How Do Myths Get Started

Do the Correct Movement

Muscle building or strengthening ‘Myths’ are plentiful in the world of bodybuilding, power-lifting, and even weightlifting. They appear almost from out of the air, where they are first accepted as mere information, but as time goes by, and they get past around, they take on a life of their own… they become gospel. Many, find it difficult to recall their original source, regardless of whether they are beginners, or advanced trainers.

I can understand this behaviour from beginners who are easily fooled by what others say, but surely the longer one is in the iron game you should apply the experience, wisdom, suspicion, you’ve gained over time to investigate all that comes your way… but this isn’t what you find.

At the very least, and a no-brainier, you should do your best to find out ‘Where’ this information originated, and of course by ‘Whom’, because your very progress depends upon it.

Stuppid Exercise

Gaining any real muscle size, or strength, is hard enough, without spending time doing some fanciful exercise that has no real origins, history, or guarantees.

Below are 5 main sources that rely on myths to increase their popularity…

Magazines1. Magazines: editors have a duty to increase their magazine sales, in order to achieve their goals, offer their subscribers new routines and exercises each month, but many have no real foundation and very often, oppose what they wrote the month before.





2. The “Wow What a Boost” Syndrome: this myth affects ‘how’ we view supplements, exercise and routines… “This exercise as never done anything for me, but this one really does work”.”This supplement really gave me an energy boost“. “I have gained more pounds (strength), with this program”. Every bodybuilder, weightlifter, or fitness trainee, are individuals, and one of the biggest mistakes that people make in the gym is to follow others. You should train using the basic exercises and only move to advanced exercises when you have made progress. And train to fit your body-type requirements, not others. What’s good for me…isn’t necessarily good for you.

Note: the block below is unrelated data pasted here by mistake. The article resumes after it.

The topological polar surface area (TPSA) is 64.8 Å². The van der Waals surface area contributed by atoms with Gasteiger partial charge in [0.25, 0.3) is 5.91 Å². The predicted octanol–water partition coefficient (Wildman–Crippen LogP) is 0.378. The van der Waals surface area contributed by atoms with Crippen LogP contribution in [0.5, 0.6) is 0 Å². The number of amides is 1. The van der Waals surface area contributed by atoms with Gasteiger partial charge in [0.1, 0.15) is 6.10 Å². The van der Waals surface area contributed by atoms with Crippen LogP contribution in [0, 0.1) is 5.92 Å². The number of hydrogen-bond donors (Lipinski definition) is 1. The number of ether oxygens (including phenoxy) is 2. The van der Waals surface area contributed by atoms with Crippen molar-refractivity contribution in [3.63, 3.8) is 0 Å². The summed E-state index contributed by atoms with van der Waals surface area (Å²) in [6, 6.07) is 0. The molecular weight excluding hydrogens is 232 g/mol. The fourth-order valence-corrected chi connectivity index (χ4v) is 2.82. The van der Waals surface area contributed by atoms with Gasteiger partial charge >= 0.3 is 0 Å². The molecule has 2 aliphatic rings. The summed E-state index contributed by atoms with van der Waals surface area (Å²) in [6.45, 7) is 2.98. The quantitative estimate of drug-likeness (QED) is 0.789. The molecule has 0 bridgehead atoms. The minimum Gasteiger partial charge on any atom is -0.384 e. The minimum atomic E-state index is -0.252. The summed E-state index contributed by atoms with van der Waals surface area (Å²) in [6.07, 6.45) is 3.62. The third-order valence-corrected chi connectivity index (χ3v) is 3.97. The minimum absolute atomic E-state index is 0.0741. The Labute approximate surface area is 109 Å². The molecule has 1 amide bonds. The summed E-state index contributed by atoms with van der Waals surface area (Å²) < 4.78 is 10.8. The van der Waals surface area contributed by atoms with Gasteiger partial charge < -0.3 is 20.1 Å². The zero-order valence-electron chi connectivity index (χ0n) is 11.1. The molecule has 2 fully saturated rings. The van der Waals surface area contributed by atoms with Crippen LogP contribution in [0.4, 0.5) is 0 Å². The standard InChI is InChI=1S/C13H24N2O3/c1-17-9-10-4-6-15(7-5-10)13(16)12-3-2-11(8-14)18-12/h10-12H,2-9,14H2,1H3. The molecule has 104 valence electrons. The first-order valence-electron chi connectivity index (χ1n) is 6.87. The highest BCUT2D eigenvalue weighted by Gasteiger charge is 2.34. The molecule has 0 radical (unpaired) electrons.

Strong3. The “Big Guy, Strong Guy” Syndrome: instead of being told that they got bigger/or stronger, because of the years of hard training, good genetics, or drug use, they sprout some tale about ‘How’ scientific their routines are, followed by a piece of insignificant advice.




Clod pressed flaxseed oil4. Supplement Companies: In order to give their customers exactly what they want, and get ahead of their competition, they sell supplements with lower levels of ingredients, to keep down their manufacturing costs. Neither do they offer any real scientific evidence, or studies.




Gym_equipment5. Gym Equipment: Rarely will you find a machine, or a piece of equipment correctly designed to enhance any real bio-mechanics specifications that will help boost performance or muscle growth gains. They concentrate on flashy designs, bells and whistles, or huge pieces of overbuilt expensive whatever’s to sell their equipment. Their machines very often look good, supported by some scientific dribble, they look as if they can do the job, but in reality they could never contribute to any real gains.


Filed under: 'How' to exercise better

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